Author Topic: RoboCup Humanoid League  (Read 2989 times)

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Offline DelTopic starter

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RoboCup Humanoid League
« on: July 10, 2007, 01:32:42 PM »

Offline Camtron

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Re: RoboCup Humanoid League
« Reply #1 on: July 10, 2007, 07:12:08 PM »
I just watched the video, are the bots remote or autonomous.  I think this would be a blast to watch.

Offline Poolrad

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Re: RoboCup Humanoid League
« Reply #2 on: July 10, 2007, 07:26:07 PM »
They appear to be autonomous, I saw no one using remotes anywhere.

Offline KambeiX

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Re: RoboCup Humanoid League
« Reply #3 on: July 10, 2007, 07:34:33 PM »
They seem autonomous but I think they can talk to each other.

Offline Admin

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Re: RoboCup Humanoid League
« Reply #4 on: July 11, 2007, 07:55:14 PM »
They are semi-autonmous . . .

How do I know? Well, in the beginning a guy yelled out 'no flash photography.' This is because it messes up cameras . . .

I dont see any sensors on the robots, so Im assuming there is an overhead cam linked to a PC that is wireless controlling the robots. This is how they normally do it in robocup . . .

Offline JonHylands

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Re: RoboCup Humanoid League
« Reply #5 on: July 11, 2007, 08:08:56 PM »
No, the cameras are mounted on the head. These robots are fully autonomous...

- Jon

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Re: RoboCup Humanoid League
« Reply #6 on: July 11, 2007, 09:13:42 PM »
I spoke too soon . . .
http://www.nimbro.net/papers/Humanoids06_Behnke.pdf

Quote
B. Visual Object Detection
The only source of information about the environment of our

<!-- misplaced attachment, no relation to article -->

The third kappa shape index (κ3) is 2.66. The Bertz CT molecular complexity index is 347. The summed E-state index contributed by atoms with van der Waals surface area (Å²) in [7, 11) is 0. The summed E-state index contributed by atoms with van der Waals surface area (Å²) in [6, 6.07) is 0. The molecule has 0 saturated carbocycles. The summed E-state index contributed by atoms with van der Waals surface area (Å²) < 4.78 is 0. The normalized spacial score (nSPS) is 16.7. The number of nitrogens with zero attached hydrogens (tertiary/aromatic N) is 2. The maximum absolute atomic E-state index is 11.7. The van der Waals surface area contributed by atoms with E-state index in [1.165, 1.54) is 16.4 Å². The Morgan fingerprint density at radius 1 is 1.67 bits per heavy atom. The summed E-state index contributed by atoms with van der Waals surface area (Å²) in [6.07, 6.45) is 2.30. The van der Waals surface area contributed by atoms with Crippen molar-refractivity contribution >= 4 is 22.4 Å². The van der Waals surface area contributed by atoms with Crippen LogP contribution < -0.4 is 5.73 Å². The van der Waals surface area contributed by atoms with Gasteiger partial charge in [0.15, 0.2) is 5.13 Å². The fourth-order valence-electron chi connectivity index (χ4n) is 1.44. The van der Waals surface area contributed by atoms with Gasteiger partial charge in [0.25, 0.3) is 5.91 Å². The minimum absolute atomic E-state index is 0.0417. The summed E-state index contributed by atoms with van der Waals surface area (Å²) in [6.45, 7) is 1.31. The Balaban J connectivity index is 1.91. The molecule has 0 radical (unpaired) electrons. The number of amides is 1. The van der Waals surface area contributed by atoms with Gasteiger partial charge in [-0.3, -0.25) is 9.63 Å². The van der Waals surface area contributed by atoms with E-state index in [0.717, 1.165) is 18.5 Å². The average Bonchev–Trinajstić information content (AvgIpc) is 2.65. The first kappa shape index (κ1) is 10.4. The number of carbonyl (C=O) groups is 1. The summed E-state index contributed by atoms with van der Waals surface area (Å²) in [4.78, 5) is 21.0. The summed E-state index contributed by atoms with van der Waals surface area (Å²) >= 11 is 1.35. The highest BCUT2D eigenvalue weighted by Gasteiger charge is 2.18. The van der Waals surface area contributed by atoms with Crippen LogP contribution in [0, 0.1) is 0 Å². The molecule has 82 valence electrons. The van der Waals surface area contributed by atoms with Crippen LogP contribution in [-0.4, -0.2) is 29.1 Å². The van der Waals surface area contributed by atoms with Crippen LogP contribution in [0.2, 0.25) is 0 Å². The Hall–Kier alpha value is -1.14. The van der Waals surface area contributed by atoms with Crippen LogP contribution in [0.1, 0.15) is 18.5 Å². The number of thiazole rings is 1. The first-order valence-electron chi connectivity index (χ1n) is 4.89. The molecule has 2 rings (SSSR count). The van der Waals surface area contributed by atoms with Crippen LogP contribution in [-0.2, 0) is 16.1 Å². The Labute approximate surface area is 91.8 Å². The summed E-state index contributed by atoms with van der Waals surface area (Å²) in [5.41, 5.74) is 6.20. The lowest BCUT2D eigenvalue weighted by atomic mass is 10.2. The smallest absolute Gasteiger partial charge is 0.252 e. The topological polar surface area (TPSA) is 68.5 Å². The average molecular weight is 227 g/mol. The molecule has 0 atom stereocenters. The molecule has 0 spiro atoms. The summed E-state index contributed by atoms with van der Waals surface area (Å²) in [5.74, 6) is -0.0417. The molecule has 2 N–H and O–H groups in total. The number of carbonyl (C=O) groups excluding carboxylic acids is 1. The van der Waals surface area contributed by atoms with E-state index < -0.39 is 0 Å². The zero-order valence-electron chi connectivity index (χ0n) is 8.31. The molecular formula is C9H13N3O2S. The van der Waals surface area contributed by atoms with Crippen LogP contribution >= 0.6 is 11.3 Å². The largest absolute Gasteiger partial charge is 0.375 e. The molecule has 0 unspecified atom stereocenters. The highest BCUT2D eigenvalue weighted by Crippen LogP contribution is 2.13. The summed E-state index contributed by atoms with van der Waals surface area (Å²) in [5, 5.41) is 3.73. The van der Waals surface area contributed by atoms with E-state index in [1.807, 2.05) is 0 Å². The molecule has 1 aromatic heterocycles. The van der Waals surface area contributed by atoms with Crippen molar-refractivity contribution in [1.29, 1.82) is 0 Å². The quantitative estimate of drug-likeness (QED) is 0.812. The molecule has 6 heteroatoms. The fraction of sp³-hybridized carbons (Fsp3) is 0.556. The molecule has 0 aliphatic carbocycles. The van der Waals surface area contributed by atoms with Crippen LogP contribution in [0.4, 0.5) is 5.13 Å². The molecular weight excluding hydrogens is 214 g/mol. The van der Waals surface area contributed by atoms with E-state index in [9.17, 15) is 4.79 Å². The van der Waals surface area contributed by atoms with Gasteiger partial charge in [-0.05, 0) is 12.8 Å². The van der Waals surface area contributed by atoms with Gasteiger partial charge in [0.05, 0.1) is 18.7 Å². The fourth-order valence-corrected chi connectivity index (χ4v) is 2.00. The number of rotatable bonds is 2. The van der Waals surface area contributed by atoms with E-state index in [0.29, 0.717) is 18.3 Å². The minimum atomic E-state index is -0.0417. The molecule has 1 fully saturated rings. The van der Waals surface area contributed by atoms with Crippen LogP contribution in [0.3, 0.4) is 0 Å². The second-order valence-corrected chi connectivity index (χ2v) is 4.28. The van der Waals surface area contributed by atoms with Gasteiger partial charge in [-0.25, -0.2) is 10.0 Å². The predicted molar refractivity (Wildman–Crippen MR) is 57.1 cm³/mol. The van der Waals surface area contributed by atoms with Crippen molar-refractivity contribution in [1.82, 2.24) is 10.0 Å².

robots is their camera. The wide field of view of the camera(s)
allows them to see at the same time their own feet and objects
above the horizon. Figure 3 shows on the left two images
captured from the perspective of a robot on the field.
Our computer vision software detects the ball, the goals, the
corner poles, the field lines, and other players based on their
color. The FlyCam captures RGB images with a resolution
of 320?240 pixels. The images are converted into the YUV
color space to decrease the influence of different lighting
conditions. The forward camera directly delivers YUV 4:2:2
images. Using a look-up table, the colors of individual pixels
are classified into color-classes that are described by ellipsoids
in the UV-plane. We correct for the average brightness and for
the darkening of the lens towards the periphery. In a multistage
process we discard insignificant colored pixels and detect
colored objects. We estimate their coordinates in an egocentric
frame (distance to the robot and angle to its orientation), based
on the inverted projective function of the camera. We correct
first for the lens distortion and invert next the affine projection
from the ground plane to the camera plane. The estimated
egocentric coordinates of the key objects are illustrated in the
upper right part of Fig. 3. Here, the objects detected by both
cameras are fused, based on their confidence.


The paper continues on about other things such as self localization, behaviors, gaits, etc.

Fairly impressive robots!

 


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